Newer type of HIV drug linked to weight gain
People on integrase inhibitors and protease inhibitors found to gain more weight on average than those on other treatment regimens
A study from the United States and Canada finds that people starting integrase inhibtor (INSTI)- and protease inhibitor (PI)-based antiretroviral treatment (ART) are more likely to experience weight gain than those on non‐nucleoside reverse‐transcriptase inhibitor (NNRTI)-based treatment.
Gaining weight after starting ART is common, particularly among people with lower CD4 cell counts and/or a lower body mass index (BMI). Weight gain as a result of HIV treatment used to be seen as a ‘return to health’. Yet in recent years, the average BMI of people starting ART has increased considerably, in line with increased BMI in the general population. This surfaces concerns around the negative effect such weight gain could have on people’s health.
The study set out to analyse changes in weight over time among people living with HIV, and examine whether different types of antiretroviral (ARV) drugs are associated with greater weight gain. Due to having fewer side effects and drug resistance, newer INSTI-based drugs such as raltegravir, elvitegravir and dolutegravir are now the recommended treatment for most people living with HIV.
Around 22,900 adults, 87% of whom were men, who began ART through the North American AIDS Cohort Collaboration on Research and Design (NA‐ACCORD) programme on or after January 2007 were followed until the end of 2016.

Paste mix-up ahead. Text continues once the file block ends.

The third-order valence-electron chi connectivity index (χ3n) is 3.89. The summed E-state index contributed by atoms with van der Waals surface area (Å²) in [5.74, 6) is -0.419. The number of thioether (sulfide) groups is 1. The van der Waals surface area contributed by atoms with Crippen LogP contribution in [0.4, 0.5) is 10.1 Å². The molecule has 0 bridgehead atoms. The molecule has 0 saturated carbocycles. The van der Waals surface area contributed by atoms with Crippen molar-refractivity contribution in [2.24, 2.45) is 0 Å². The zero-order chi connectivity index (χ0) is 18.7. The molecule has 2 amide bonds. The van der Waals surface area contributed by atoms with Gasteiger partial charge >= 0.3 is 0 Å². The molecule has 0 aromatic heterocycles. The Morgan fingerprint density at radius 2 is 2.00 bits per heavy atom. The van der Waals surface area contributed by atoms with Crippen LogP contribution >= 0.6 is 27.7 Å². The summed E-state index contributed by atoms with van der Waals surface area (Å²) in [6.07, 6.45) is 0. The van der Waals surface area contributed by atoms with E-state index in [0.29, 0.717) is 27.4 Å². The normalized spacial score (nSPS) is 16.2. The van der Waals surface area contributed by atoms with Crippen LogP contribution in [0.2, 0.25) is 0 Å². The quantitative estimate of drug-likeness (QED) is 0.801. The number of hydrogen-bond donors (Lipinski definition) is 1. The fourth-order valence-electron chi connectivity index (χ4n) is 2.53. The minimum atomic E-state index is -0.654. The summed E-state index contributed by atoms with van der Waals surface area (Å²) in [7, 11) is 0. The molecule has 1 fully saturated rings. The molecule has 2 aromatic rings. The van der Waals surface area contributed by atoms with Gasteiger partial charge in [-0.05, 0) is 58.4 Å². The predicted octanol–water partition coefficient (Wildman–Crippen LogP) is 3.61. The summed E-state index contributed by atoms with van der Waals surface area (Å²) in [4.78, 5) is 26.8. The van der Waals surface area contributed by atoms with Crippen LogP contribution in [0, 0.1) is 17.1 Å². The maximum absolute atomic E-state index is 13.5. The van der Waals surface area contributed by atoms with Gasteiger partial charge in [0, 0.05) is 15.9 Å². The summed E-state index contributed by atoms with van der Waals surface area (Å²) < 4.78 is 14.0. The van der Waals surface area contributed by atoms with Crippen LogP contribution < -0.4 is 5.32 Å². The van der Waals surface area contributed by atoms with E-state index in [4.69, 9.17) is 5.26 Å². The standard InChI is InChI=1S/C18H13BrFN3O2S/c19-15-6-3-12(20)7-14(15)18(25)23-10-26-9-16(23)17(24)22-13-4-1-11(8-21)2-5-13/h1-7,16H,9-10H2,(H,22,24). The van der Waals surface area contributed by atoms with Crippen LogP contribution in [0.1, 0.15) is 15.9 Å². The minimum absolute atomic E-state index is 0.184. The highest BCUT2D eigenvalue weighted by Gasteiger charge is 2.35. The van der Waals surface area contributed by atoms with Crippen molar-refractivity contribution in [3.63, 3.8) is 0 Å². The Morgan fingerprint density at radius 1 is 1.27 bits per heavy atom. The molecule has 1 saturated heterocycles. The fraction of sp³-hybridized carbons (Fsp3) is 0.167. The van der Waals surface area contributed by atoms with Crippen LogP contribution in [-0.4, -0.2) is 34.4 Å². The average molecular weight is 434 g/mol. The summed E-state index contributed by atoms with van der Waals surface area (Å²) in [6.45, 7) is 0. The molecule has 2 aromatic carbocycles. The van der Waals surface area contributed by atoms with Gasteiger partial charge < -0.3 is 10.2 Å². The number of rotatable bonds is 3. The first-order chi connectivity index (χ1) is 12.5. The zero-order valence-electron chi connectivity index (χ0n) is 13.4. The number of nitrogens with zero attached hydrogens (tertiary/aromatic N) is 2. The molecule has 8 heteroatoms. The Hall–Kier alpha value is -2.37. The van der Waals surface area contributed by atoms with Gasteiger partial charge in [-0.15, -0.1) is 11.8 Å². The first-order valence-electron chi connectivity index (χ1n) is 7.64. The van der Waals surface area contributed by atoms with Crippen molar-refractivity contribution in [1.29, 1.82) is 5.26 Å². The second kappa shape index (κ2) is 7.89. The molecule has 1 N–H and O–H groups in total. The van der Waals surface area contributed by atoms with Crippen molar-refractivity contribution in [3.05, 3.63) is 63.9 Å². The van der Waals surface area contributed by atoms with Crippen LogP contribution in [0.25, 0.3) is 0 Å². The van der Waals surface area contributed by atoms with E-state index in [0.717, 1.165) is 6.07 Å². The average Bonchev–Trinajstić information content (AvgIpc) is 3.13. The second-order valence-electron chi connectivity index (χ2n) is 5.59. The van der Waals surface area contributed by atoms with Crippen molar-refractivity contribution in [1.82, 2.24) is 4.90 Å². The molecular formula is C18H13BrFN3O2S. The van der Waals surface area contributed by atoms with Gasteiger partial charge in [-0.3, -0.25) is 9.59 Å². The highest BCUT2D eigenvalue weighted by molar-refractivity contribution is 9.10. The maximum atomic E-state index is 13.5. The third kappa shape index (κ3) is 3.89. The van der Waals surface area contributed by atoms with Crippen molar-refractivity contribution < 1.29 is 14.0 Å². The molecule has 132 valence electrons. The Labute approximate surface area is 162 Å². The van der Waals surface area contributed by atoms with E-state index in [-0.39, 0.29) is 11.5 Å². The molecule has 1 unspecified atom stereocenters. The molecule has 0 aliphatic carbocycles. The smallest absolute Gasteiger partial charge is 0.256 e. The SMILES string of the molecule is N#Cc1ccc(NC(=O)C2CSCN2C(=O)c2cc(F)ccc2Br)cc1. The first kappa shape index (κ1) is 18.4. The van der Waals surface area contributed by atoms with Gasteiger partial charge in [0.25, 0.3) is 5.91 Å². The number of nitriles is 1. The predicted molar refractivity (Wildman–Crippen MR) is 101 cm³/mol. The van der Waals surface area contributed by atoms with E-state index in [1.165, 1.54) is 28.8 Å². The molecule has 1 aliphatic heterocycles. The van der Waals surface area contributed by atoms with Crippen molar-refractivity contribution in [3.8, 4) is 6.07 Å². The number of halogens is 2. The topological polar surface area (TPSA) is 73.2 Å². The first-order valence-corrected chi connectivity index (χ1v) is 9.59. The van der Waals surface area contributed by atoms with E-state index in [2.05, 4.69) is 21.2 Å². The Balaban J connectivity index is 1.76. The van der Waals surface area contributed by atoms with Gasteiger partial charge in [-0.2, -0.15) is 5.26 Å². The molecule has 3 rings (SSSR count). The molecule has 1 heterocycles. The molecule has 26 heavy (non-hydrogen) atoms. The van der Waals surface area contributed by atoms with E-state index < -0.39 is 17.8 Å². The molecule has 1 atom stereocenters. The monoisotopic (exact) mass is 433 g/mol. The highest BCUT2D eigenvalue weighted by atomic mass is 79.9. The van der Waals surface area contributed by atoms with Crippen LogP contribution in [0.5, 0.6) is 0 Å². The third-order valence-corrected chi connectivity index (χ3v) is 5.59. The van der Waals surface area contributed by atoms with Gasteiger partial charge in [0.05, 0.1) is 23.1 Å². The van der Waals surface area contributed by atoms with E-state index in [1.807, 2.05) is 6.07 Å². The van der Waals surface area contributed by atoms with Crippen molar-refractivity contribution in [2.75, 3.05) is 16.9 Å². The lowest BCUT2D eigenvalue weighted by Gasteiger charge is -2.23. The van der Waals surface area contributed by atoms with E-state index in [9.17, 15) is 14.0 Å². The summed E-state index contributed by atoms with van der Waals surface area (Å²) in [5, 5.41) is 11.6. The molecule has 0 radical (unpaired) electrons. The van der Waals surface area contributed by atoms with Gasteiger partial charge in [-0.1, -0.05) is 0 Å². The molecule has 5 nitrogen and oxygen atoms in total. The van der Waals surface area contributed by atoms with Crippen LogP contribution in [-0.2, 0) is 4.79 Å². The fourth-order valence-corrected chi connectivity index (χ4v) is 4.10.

A large proportion of those in the study moved between BMI categories after starting treatment. After three years, 32% of those who began treatment with a normal‐BMI who were on an INSTI‐based regimen were overweight, compared to 29% of those on a PI‐based regimen and 25% on a NNRTI‐based regimen. The proportion of people who went from being overweight to obese after three years on treatment was 28% on INSTI-, 26% on PI- and 22% on NNRTI‐based ART.
The odds of a more than 10% weight gain were much higher for those starting PI‐ and INSTI‐based regimens, compared to NNRTI‐based regimens after both two and five years of treatment. Among men, weight gain was greater for those on INSTI‐based ART. For women, weight gain was similar for INSTI‐ and PI‐based regimens.
After five years of treatment, people on INSTI‐based regimens were estimated to have a mean weight gain of 5.9 kg, compared to 5.5 kg for PI and 3.7 kg for NNRTI. For those on INSTI regimens, after two years the mean estimated weight gain was highest for dolutegravir at 7.2 kg, followed by raltegravir at 5.8 kg, and elvitegravir at 4.1 kg.
Women, young people and people who had lower CD4 cell counts when beginning treatment had higher odds of a more than 10% weight increase after two years.
As this study took place in North America its findings may not be applicable to other regions. Although the study did not take into account weight gain from other medication, or from pregnancy, its findings suggest that monitoring the weight of people on INSTI‐based ART could be a useful health strategy.
The authors called for future studies to go further by assessing the link between ART and weight-related conditions such as heart disease, high blood pressure and diabetes.
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